What’s also been interesting is just noting my own differences here.  It’s easy sometimes to fall in to old routines when going to old homes with your parents, but it’s been a little different this time- whether because I’m dragging along so many of my own kids, or because we’re sleeping in another cabin, or what, I’m not sure.  Still, I’ve found it generally easier to just “be” here, having spent enough summers here working part-time or not at all.   Much of my time here was spent as the only person my age, without TV or movies, either reading books, drawing, or going outside to bike, fish, hike, etc.  Now most of our time is, as always, taken up with child-wrangling, and I’m sad we haven’t been able to actually go out and see/do/experience much of what I’d hoped to share with my family. It’s just hard to get everyone ready to go anywhere, to work around feeding & nap schedules, sunscreen the crew, figure out how we’re getting anywhere since we take up a whole car ourselves… so some of that may need to wait until the kids are all a bit older- but by then, the rest of us are a bit older too.

I remember finding out about the first of my grandparents to die, while out in my parent’s cabin here, 25 years and a few weeks ago.  His wife, my last remaining grandparent (having seen two husbands die, and suffering from a variety of ailments), is now seeking hospice care, and we’ll be cutting our stay here a day short so I can fly out of Denver to go see her.  There’s no more denying that I’m becoming the middle generation, instead of the kid, and relations to family members are all being reflected upon somewhat.  I’ll be overlapping for an evening with my older brother, who I far too rarely see, with my father (who we’re here with now), and I think both of his brothers- one whom we visited last month on the first leg of our journey in his ranch in Naches, WA, and the other of whom we’ll see much more of after the journey is over, as he currently lives in Northern Virginia.

The idea of Importance of Place has been highlighted in their recent conversations- my Uncle’s place in WA has really come to define and reflect him, as has Gothic for my parents, and to some degree my grandmother’s place in Vermont, purchased after the death of my grandfather.  My daughter still treasures the last small vial of maple syrup from my grandmother’s place there.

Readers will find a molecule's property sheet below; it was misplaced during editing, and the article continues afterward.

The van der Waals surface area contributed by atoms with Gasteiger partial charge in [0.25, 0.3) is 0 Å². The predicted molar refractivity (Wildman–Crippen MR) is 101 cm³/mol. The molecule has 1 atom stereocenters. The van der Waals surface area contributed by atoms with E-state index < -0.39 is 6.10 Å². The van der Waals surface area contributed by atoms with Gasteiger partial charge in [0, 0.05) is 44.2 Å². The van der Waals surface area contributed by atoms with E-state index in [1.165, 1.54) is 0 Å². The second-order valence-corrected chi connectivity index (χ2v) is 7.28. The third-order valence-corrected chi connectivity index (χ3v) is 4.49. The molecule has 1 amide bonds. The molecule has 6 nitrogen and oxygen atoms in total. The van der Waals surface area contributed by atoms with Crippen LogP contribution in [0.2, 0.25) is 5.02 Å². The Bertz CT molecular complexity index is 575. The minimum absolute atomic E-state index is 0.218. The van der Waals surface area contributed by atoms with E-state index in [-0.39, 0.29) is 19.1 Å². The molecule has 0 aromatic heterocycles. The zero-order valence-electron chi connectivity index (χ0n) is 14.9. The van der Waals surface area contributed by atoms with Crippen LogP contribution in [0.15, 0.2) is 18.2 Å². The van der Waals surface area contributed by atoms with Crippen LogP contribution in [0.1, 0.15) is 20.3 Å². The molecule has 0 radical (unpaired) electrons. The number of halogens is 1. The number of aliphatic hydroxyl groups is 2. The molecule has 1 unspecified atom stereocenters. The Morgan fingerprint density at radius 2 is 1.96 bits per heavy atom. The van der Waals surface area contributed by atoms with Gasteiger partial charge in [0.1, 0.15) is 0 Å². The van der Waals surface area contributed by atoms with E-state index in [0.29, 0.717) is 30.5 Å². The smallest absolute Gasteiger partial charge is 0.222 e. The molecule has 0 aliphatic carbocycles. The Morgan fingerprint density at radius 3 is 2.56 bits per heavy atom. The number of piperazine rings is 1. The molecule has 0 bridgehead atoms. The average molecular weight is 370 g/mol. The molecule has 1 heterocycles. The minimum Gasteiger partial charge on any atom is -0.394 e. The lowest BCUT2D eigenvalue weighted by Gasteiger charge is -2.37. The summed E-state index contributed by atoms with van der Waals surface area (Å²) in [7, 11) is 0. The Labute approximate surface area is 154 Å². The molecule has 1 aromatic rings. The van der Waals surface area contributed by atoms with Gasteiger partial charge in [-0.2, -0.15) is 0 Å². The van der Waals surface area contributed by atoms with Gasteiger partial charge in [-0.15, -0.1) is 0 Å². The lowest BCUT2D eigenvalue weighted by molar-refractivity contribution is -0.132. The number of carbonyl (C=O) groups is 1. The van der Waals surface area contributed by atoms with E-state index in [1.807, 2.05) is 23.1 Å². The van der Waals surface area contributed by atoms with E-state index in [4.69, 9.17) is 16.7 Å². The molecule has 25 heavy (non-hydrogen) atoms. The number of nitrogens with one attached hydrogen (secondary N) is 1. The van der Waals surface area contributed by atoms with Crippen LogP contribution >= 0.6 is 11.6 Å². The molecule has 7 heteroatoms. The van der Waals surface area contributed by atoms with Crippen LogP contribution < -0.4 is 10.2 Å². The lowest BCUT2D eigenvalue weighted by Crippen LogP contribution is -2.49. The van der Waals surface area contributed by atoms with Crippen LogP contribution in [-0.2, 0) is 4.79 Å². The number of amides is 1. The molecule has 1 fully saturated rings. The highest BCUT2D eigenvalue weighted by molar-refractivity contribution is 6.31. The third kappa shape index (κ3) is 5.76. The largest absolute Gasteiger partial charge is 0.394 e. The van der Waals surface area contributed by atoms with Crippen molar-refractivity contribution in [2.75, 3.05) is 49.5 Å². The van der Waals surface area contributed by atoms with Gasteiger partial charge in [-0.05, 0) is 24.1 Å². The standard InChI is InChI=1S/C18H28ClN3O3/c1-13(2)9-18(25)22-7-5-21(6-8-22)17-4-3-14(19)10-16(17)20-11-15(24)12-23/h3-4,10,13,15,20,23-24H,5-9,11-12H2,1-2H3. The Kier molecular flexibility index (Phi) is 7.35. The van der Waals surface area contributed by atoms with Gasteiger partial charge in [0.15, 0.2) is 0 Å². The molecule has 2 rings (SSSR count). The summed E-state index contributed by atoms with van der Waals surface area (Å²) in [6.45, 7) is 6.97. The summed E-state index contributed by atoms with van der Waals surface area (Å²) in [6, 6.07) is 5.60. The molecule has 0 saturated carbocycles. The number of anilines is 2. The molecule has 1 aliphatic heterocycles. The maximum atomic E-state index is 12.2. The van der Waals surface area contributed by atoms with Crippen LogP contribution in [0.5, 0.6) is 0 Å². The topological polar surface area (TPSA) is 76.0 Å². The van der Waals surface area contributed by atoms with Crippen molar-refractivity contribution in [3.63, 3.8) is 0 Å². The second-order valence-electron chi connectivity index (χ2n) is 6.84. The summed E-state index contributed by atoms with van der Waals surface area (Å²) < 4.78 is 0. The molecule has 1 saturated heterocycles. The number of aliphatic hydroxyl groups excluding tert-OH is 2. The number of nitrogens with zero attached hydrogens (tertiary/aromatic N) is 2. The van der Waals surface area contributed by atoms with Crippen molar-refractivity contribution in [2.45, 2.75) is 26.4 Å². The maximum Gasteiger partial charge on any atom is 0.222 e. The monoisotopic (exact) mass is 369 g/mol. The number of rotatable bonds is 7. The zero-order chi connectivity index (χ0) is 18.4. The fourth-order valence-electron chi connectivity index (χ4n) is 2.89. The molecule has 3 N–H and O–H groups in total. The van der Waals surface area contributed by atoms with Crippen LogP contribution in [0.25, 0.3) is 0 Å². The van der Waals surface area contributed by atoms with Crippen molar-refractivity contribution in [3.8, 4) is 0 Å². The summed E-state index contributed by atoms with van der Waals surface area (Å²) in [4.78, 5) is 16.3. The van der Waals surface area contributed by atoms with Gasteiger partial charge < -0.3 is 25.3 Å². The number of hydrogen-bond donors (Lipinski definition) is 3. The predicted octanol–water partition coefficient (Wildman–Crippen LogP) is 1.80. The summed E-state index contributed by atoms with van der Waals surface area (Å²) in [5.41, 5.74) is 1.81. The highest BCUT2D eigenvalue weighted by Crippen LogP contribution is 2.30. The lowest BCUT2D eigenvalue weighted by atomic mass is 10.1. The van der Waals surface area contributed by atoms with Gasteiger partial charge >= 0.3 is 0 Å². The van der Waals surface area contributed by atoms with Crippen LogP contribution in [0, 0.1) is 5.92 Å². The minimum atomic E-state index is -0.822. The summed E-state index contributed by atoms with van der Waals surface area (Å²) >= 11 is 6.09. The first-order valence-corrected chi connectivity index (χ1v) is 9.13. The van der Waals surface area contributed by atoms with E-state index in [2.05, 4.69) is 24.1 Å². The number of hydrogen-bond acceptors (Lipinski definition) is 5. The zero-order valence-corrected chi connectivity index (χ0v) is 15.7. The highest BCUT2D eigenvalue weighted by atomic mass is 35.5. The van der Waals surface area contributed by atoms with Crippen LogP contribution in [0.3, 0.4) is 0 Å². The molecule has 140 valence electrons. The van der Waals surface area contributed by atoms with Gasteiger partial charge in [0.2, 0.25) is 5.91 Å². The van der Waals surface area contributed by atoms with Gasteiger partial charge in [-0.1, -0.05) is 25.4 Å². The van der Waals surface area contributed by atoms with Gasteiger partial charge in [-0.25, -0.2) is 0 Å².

In retrospect, this really wasn’t a bad place to grow up, or at least spend parts of it.  Crested Butte would be a great place to raise a family, for those who can find a way to afford to do so… which I don’t think will be me.  It’s a rare gem, geographically of course but also for being small town that’s in no way small-minded.

I do hope to return some time in the next few years, and can only hope to do so under better (or at least more freeing) terms than mid-move with the cats and very young kids.

Forget heat and humidity; let’s talk altitude.

7 Jul

We wake at 9,500 ft and 36-39 degrees each morning (that’s F not C, Paola).  The cabin we are staying in is not insulated and the temperature dips and rises accordingly.  It is hard to convince myself to climb out from under the covers, but slowly and inevitably I do and the morning chaos begins.  We work to shower, stop Castor from climbing off the back of the couch, change diapers, stop Moon from dragging Pollux across the carpet, get everyone dressed, stop Pollux from putting cat food in his mouth, and open the curtains.

There, we find earnest young Marmot researchers, standing in our yard and gazing with binoculars and clipboards ready at the round rodents waddling about the hill.  We also find that once again, Marmots have climbed into the wheel hubs on our Forester and need to be removed.  The beep of the car lock is no longer enough to dissuade them; we will have to walk outside.  The Magnesium Chloride that is sprayed on the dirt roads to control the dust leaves a delicious salty residue on the hoses, tires, and other bits of car — things can be chewed through if we are not careful.